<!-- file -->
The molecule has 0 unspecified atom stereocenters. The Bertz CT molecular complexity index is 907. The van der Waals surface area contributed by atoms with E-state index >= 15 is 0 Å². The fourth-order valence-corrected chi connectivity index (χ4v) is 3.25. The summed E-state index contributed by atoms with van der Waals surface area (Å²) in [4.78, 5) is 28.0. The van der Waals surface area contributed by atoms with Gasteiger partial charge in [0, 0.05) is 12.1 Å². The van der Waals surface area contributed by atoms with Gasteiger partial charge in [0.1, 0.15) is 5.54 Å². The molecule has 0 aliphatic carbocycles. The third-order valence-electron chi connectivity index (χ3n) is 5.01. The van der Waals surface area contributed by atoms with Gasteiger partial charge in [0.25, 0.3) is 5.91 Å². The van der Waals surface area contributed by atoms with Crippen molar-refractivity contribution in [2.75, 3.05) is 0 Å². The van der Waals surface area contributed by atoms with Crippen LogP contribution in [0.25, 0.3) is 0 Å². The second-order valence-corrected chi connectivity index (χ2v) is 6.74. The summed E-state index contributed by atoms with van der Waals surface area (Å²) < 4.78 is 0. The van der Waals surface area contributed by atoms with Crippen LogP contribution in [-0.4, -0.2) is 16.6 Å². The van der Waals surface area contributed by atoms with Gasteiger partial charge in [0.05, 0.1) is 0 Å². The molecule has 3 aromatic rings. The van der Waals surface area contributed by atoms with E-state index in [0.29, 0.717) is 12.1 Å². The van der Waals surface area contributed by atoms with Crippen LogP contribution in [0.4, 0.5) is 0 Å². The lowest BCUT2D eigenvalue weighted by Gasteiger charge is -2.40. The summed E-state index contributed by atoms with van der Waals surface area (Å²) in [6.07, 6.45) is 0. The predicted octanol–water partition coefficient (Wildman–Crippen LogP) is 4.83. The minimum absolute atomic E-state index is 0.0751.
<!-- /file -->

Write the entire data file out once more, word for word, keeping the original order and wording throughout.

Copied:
The molecule has 0 unspecified atom stereocenters. The Bertz CT molecular complexity index is 907. The van der Waals surface area contributed by atoms with E-state index >= 15 is 0 Å². The fourth-order valence-corrected chi connectivity index (χ4v) is 3.25. The summed E-state index contributed by atoms with van der Waals surface area (Å²) in [4.78, 5) is 28.0. The van der Waals surface area contributed by atoms with Gasteiger partial charge in [0, 0.05) is 12.1 Å². The van der Waals surface area contributed by atoms with Gasteiger partial charge in [0.1, 0.15) is 5.54 Å². The molecule has 0 aliphatic carbocycles. The third-order valence-electron chi connectivity index (χ3n) is 5.01. The van der Waals surface area contributed by atoms with Gasteiger partial charge in [0.25, 0.3) is 5.91 Å². The van der Waals surface area contributed by atoms with Crippen molar-refractivity contribution in [2.75, 3.05) is 0 Å². The van der Waals surface area contributed by atoms with Crippen LogP contribution in [0.25, 0.3) is 0 Å². The second-order valence-corrected chi connectivity index (χ2v) is 6.74. The summed E-state index contributed by atoms with van der Waals surface area (Å²) < 4.78 is 0. The van der Waals surface area contributed by atoms with Crippen LogP contribution in [-0.4, -0.2) is 16.6 Å². The van der Waals surface area contributed by atoms with Gasteiger partial charge in [0.05, 0.1) is 0 Å². The molecule has 3 aromatic rings. The van der Waals surface area contributed by atoms with E-state index in [0.29, 0.717) is 12.1 Å². The van der Waals surface area contributed by atoms with Crippen LogP contribution in [0.4, 0.5) is 0 Å². The lowest BCUT2D eigenvalue weighted by Gasteiger charge is -2.40. The summed E-state index contributed by atoms with van der Waals surface area (Å²) in [6.07, 6.45) is 0. The predicted octanol–water partition coefficient (Wildman–Crippen LogP) is 4.83. The minimum absolute atomic E-state index is 0.0751.